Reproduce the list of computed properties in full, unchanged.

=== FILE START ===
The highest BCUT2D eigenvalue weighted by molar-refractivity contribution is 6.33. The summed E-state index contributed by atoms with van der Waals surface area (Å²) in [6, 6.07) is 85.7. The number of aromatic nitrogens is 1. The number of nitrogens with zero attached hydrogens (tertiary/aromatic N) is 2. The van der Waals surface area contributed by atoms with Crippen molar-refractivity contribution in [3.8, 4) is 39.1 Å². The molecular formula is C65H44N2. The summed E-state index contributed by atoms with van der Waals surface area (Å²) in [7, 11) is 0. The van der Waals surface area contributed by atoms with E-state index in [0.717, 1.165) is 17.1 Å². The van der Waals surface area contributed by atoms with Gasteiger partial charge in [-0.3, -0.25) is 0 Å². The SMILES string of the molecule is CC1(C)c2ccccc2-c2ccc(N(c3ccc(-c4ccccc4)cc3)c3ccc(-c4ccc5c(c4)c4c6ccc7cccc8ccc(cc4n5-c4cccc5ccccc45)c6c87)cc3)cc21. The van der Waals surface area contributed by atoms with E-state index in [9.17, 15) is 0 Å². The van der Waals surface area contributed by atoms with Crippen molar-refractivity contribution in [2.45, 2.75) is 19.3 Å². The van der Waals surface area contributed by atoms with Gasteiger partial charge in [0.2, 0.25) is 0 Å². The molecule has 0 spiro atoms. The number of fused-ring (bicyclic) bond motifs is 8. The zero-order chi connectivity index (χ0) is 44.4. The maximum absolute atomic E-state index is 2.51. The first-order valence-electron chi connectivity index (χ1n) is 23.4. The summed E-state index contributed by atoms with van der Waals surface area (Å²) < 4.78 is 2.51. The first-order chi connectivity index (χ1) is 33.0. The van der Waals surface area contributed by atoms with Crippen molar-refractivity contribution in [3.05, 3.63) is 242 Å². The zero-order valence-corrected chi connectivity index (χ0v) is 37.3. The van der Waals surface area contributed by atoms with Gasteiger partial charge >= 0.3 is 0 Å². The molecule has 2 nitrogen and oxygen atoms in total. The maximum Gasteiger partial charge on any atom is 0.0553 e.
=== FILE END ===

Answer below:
The highest BCUT2D eigenvalue weighted by molar-refractivity contribution is 6.33. The summed E-state index contributed by atoms with van der Waals surface area (Å²) in [6, 6.07) is 85.7. The number of aromatic nitrogens is 1. The number of nitrogens with zero attached hydrogens (tertiary/aromatic N) is 2. The van der Waals surface area contributed by atoms with Crippen molar-refractivity contribution in [3.8, 4) is 39.1 Å². The molecular formula is C65H44N2. The summed E-state index contributed by atoms with van der Waals surface area (Å²) in [7, 11) is 0. The van der Waals surface area contributed by atoms with E-state index in [0.717, 1.165) is 17.1 Å². The van der Waals surface area contributed by atoms with Gasteiger partial charge in [-0.3, -0.25) is 0 Å². The SMILES string of the molecule is CC1(C)c2ccccc2-c2ccc(N(c3ccc(-c4ccccc4)cc3)c3ccc(-c4ccc5c(c4)c4c6ccc7cccc8ccc(cc4n5-c4cccc5ccccc45)c6c87)cc3)cc21. The van der Waals surface area contributed by atoms with E-state index in [9.17, 15) is 0 Å². The van der Waals surface area contributed by atoms with Crippen molar-refractivity contribution in [2.45, 2.75) is 19.3 Å². The van der Waals surface area contributed by atoms with Gasteiger partial charge in [0.2, 0.25) is 0 Å². The molecule has 0 spiro atoms. The number of fused-ring (bicyclic) bond motifs is 8. The zero-order chi connectivity index (χ0) is 44.4. The maximum absolute atomic E-state index is 2.51. The first-order valence-electron chi connectivity index (χ1n) is 23.4. The summed E-state index contributed by atoms with van der Waals surface area (Å²) < 4.78 is 2.51. The first-order chi connectivity index (χ1) is 33.0. The van der Waals surface area contributed by atoms with Crippen molar-refractivity contribution in [3.05, 3.63) is 242 Å². The zero-order valence-corrected chi connectivity index (χ0v) is 37.3. The van der Waals surface area contributed by atoms with Gasteiger partial charge >= 0.3 is 0 Å². The molecule has 2 nitrogen and oxygen atoms in total. The maximum Gasteiger partial charge on any atom is 0.0553 e.